Modifying SIL-Certified Equipment Failure Rates on the Basis of Deployment

To Identify Estimates of Equipment Failure Rates, You Must Calculate the Probability of Failure on Demand

By Harvey T. Dearden

Share Print Related RSS

In order to calculate the probability of failure on demand (PFD) it is necessary to identify estimates of equipment failure rates. One approach is to rely on failure rate data declared in a Safety Integrity Level (SIL) certificate from a vendor or independent test house. These figures may however be optimistic in that they are typically for reference conditions which cannot necessarily be guaranteed to apply on an uninterrupted basis.

Deployment effects

In the real world, equipment may fail due to:

  • Being stood upon
  • Being dripped upon
  • Scaffold strikes
  • Lightning strikes/voltage spikes
  • Process excursions
  • Process connection failures
  • Compromised ingress protection
  • Environmental extremes
  • Inappropriate modification/adjustment.

We might categorize these influences as being due to deployment. They are likely to be difficult to quantify, but may well dominate the actual failure rate of a function. It might be argued that these influences lead to systematic failures rather than random hardware failures, but although they may be systematic (in that they are '…related in a deterministic way to a certain cause' per BS EN 61508), they may still arise on a random basis, (unlike other systematic causes such as errors in the safety requirements specification) and would be revealed by a proof test. Unless they are specifically designed out, any PFD calculation that does not make allowance for these concerns is likely to be unrealistic. You might well see equipment with certified mean time between failure (MTBF) figures of, say 200 years, with a safe failure fraction of 80%, implying that the MTBF for dangerous failures will be 800 years. This might well be an optimistic claim for real-world circumstances where deployment influences might undermine the certified failure rate.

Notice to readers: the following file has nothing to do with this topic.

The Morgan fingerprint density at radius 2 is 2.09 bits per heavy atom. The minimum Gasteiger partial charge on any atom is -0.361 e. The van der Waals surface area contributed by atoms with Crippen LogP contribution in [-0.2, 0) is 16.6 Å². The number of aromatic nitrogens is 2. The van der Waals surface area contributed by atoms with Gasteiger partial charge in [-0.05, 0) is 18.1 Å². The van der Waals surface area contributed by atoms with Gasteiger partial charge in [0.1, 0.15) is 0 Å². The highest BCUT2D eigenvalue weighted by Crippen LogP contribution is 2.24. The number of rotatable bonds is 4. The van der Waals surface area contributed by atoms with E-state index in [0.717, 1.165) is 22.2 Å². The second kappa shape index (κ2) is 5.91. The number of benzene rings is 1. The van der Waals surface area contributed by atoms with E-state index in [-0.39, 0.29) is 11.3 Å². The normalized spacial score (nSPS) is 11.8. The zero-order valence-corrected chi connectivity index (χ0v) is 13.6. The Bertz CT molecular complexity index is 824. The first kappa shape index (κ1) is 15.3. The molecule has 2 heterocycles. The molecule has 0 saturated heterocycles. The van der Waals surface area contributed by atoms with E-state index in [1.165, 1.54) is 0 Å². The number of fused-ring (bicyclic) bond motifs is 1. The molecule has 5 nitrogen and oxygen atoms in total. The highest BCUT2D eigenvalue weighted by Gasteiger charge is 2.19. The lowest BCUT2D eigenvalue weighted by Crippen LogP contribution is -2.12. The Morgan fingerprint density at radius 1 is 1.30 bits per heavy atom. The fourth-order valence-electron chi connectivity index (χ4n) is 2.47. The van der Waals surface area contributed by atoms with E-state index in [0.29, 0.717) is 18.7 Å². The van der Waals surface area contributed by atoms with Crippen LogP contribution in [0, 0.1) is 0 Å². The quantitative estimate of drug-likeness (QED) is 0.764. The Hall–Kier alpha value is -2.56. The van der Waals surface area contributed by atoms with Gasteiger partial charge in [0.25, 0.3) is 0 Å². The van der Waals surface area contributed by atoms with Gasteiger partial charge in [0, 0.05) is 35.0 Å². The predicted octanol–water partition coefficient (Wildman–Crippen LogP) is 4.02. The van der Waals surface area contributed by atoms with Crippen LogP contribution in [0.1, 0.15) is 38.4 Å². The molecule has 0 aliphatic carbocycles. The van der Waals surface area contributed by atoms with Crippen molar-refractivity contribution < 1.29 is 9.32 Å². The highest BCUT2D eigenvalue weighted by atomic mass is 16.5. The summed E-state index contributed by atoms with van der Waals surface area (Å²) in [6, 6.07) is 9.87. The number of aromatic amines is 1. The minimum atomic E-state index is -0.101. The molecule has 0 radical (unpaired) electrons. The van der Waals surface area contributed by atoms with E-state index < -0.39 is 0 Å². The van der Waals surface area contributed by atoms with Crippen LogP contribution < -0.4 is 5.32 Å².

The SINTEF reliability data handbook [1] makes the point that "vendor estimates of dangerous undetected failure rate are often an order of magnitude (or even lower) than that reported in generic data handbooks. In their estimates of failure rate, they identify a parameter r as the fraction of dangerous undetected failure rate arising from random hardware failures. Values of r for field equipment (sensors and final elements) typically vary between 30% and 50%. It can be seen that systematic failures may be very significant and indeed will typically dominate. Although identified in the SINTEF handbook as a proportion of the overall dangerous undetected failure rate, that is not to say that the random hardware failures and systematic failures will be in a fixed ratio. I suggest that the contribution from systematic influences may be characterised as fixed for a given equipment type, installation and environment, and essentially independent of the inherent random hardware failure rate of the equipment.